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      Common Carotid Intima-Media Thickness and Risk of Stroke and Myocardial Infarction : The Rotterdam Study

      1 , 1 , 1 , 1 , 1

      Circulation

      Ovid Technologies (Wolters Kluwer Health)

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          Abstract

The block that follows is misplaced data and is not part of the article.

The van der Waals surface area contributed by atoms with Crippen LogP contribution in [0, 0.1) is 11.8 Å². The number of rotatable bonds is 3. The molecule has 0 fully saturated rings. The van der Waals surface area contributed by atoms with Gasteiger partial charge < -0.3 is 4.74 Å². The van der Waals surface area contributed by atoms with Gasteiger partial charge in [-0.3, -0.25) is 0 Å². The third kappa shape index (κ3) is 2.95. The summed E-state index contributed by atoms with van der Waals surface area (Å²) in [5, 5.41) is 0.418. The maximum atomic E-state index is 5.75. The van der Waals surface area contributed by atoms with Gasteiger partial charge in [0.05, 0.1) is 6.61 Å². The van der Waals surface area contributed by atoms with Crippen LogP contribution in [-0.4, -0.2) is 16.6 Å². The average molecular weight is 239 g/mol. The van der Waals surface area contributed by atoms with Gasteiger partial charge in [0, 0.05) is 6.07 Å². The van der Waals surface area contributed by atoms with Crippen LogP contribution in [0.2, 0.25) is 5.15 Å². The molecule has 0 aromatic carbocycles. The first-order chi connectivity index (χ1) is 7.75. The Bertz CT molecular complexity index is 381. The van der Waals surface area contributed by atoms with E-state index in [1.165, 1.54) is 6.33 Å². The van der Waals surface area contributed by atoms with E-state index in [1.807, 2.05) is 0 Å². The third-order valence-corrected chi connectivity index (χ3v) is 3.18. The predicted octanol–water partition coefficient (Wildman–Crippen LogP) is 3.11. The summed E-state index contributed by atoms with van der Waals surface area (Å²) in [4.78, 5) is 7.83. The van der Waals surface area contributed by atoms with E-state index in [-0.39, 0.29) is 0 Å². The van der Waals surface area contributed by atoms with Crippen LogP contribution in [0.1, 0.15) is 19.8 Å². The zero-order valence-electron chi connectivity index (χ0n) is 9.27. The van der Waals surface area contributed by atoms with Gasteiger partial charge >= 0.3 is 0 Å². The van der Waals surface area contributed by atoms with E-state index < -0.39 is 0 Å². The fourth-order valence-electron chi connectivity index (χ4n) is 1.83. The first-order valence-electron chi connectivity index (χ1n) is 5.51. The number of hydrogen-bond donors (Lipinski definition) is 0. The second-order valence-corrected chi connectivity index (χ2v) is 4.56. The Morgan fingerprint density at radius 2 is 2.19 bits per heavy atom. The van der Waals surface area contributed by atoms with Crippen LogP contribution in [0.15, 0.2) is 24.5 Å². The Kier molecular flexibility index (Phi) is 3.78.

Noninvasive assessment of intima-media thickness (IMT) is widely used in observational studies and trials as an intermediate or proxy end point for cardiovascular disease. However, data showing that IMT predicts cardiovascular disease are limited. We studied whether common carotid IMT is related to future stroke and myocardial infarction. We used a nested case-control approach among 7983 subjects aged > or =55 years participating in the Rotterdam Study. At baseline (March 1990 through July 1993), ultrasound images of the common carotid artery were stored on videotape. Determination of incident myocardial infarction and stroke was predominantly based on hospital discharge records. Analysis (logistic regression) was based on 98 myocardial infarctions and 95 strokes that were registered before December 31, 1994. IMT was measured from videotape for all case subjects and a sample of 1373 subjects who remained free from myocardial infarction and stroke during follow-up. The mean duration of follow-up was 2.7 years. Results were adjusted for age and sex. Stroke risk increased gradually with increasing IMT. The odds ratio for stroke per standard deviation increase (0.163 mm) was 1.41 (95% CI, 1.25 to 1.82). For myocardial infarction, an odds ratio of 1.43 (95% CI, 1.16 to 1.78) was found. When subjects with a previous myocardial infarction or stroke were excluded, odds ratios were 1.57 (95% CI, 1.27 to 1.94) for stroke and 1.51 (95% CI, 1.18 to 1.92) for myocardial infarction. Additional adjustment for several cardiovascular risk factors attenuated these associations: 1.34 (95% CI, 1.08 to 1.67) and 1.25 (95% CI, 0.98 to 1.58), respectively. The present study, based on a short follow-up period, provides evidence that an increased common carotid IMT is associated with future cerebrovascular and cardiovascular events.